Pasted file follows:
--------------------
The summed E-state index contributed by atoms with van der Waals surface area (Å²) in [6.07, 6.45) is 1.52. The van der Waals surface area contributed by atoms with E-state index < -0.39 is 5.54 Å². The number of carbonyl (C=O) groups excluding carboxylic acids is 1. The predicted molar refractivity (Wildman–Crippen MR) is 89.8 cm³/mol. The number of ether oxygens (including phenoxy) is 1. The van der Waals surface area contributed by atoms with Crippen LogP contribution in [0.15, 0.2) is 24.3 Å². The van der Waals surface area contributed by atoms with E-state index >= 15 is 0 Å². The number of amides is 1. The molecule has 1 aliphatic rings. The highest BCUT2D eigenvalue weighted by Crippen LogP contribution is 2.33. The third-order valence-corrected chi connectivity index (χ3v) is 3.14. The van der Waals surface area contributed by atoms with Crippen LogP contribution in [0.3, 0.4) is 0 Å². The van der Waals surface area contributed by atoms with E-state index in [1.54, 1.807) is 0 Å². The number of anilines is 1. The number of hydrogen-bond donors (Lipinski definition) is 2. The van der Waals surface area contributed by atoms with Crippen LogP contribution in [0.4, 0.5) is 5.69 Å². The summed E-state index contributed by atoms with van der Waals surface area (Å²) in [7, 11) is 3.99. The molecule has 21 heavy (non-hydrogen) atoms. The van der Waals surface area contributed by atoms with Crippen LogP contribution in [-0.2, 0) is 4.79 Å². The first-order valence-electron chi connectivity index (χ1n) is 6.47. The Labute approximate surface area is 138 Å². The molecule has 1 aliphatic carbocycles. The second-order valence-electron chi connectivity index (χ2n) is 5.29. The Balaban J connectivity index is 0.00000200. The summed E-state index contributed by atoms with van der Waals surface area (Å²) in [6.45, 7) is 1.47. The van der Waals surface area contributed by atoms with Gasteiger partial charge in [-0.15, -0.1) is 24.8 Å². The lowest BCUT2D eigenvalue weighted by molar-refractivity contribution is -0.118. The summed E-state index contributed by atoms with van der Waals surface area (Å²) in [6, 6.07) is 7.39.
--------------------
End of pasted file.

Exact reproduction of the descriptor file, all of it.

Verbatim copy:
The summed E-state index contributed by atoms with van der Waals surface area (Å²) in [6.07, 6.45) is 1.52. The van der Waals surface area contributed by atoms with E-state index < -0.39 is 5.54 Å². The number of carbonyl (C=O) groups excluding carboxylic acids is 1. The predicted molar refractivity (Wildman–Crippen MR) is 89.8 cm³/mol. The number of ether oxygens (including phenoxy) is 1. The van der Waals surface area contributed by atoms with Crippen LogP contribution in [0.15, 0.2) is 24.3 Å². The van der Waals surface area contributed by atoms with E-state index >= 15 is 0 Å². The number of amides is 1. The molecule has 1 aliphatic rings. The highest BCUT2D eigenvalue weighted by Crippen LogP contribution is 2.33. The third-order valence-corrected chi connectivity index (χ3v) is 3.14. The van der Waals surface area contributed by atoms with Crippen LogP contribution in [0.3, 0.4) is 0 Å². The van der Waals surface area contributed by atoms with E-state index in [1.54, 1.807) is 0 Å². The number of anilines is 1. The number of hydrogen-bond donors (Lipinski definition) is 2. The van der Waals surface area contributed by atoms with Crippen LogP contribution in [0.4, 0.5) is 5.69 Å². The summed E-state index contributed by atoms with van der Waals surface area (Å²) in [7, 11) is 3.99. The molecule has 21 heavy (non-hydrogen) atoms. The van der Waals surface area contributed by atoms with Crippen LogP contribution in [-0.2, 0) is 4.79 Å². The first-order valence-electron chi connectivity index (χ1n) is 6.47. The Labute approximate surface area is 138 Å². The molecule has 1 aliphatic carbocycles. The second-order valence-electron chi connectivity index (χ2n) is 5.29. The Balaban J connectivity index is 0.00000200. The summed E-state index contributed by atoms with van der Waals surface area (Å²) in [6.45, 7) is 1.47. The van der Waals surface area contributed by atoms with Gasteiger partial charge in [-0.15, -0.1) is 24.8 Å². The lowest BCUT2D eigenvalue weighted by molar-refractivity contribution is -0.118. The summed E-state index contributed by atoms with van der Waals surface area (Å²) in [6, 6.07) is 7.39.